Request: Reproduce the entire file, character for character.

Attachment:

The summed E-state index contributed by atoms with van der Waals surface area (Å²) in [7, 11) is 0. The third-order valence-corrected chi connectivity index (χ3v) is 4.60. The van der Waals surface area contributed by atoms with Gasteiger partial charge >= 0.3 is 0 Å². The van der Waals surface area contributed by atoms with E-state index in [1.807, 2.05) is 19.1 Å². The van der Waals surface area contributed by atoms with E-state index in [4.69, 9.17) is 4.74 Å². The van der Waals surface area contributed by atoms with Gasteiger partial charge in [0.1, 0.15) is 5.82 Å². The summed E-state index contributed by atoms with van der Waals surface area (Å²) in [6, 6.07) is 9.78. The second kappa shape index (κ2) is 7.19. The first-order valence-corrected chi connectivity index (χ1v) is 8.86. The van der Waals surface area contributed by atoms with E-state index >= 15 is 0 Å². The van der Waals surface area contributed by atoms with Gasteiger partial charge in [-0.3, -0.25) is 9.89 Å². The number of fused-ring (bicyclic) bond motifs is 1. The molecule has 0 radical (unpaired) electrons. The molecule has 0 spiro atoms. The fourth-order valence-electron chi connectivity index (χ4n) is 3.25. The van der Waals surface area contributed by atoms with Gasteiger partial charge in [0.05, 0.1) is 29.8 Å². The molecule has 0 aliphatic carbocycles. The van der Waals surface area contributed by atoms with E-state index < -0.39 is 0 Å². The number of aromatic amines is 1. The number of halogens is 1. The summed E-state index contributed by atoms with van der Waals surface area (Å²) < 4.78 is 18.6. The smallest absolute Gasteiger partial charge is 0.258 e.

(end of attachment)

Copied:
The summed E-state index contributed by atoms with van der Waals surface area (Å²) in [7, 11) is 0. The third-order valence-corrected chi connectivity index (χ3v) is 4.60. The van der Waals surface area contributed by atoms with Gasteiger partial charge >= 0.3 is 0 Å². The van der Waals surface area contributed by atoms with E-state index in [1.807, 2.05) is 19.1 Å². The van der Waals surface area contributed by atoms with E-state index in [4.69, 9.17) is 4.74 Å². The van der Waals surface area contributed by atoms with Gasteiger partial charge in [0.1, 0.15) is 5.82 Å². The summed E-state index contributed by atoms with van der Waals surface area (Å²) in [6, 6.07) is 9.78. The second kappa shape index (κ2) is 7.19. The first-order valence-corrected chi connectivity index (χ1v) is 8.86. The van der Waals surface area contributed by atoms with E-state index >= 15 is 0 Å². The van der Waals surface area contributed by atoms with Gasteiger partial charge in [-0.3, -0.25) is 9.89 Å². The number of fused-ring (bicyclic) bond motifs is 1. The molecule has 0 radical (unpaired) electrons. The molecule has 0 spiro atoms. The fourth-order valence-electron chi connectivity index (χ4n) is 3.25. The van der Waals surface area contributed by atoms with Gasteiger partial charge in [0.05, 0.1) is 29.8 Å². The molecule has 0 aliphatic carbocycles. The van der Waals surface area contributed by atoms with E-state index < -0.39 is 0 Å². The number of aromatic amines is 1. The number of halogens is 1. The summed E-state index contributed by atoms with van der Waals surface area (Å²) < 4.78 is 18.6. The smallest absolute Gasteiger partial charge is 0.258 e.